Fiscal space for social protection in Nigeria

Briefing papers
September 2011
Jessica Hagen-Zanker and Heidi Tavakoli

Nigeria is an oil-rich country, which has achieved high growth rates in the last five years – approximately 6.5% annually. Equally it spends a large proportion of its gross domestic product (GDP) on government expenditure (33.8% of GDP in 2010). However, despite this, 54% of the Nigerian population still lives in poverty (MDGs Nigeria, 2010). Improving social protection would be one way to address this policy paradox.

Nigeria is an oil-rich country, which has achieved high growth rates in the last five years – approximately 6.5% annually. Equally it spends a large proportion of its gross domestic product (GDP) on government expenditure (33.8% of GDP in 2010). However, despite this, 54% of the Nigerian population still lives in poverty (MDGs Nigeria, 2010). Improving social protection would be one way to address this policy paradox.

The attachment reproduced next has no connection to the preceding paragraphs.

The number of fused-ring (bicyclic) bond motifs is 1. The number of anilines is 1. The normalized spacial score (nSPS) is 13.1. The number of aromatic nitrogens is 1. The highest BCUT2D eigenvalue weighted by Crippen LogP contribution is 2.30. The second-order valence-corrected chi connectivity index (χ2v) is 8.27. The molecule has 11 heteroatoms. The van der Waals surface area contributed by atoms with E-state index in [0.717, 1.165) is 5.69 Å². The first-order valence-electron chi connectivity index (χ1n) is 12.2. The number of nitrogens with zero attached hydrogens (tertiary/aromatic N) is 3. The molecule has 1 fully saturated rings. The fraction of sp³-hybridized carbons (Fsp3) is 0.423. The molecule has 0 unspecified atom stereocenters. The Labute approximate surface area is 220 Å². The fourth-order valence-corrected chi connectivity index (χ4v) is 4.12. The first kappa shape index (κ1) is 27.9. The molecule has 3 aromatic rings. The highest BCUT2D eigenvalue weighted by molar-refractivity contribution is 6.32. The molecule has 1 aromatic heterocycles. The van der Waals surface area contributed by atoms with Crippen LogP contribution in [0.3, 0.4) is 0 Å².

To date the scope, coverage and spending on social protection in Nigeria have been low. This Project Briefing analyses whether it is possible to create fiscal space for social protection in Nigeria.

This Project Briefing argues that the greatest scope for increasing fiscal space for pro-poor social protection is via:

  1. improved mobilisation of domestic resources;
  2. allocating an increased proportion of offivial development assistance (ODA) to social protection programmes; and
  3. improved public expenditure management.  

The authors state that creating fiscal space for social protection should not come at the cost of other social sectors, if the impacts of social protection are to be maximised in terms of human development outcomes. Therefore, donors and domestic social protection advocates need to strengthen engagement with the Nigerian government to support the argument for increased pro-poor expenditure in general and expanded social protection in particular.

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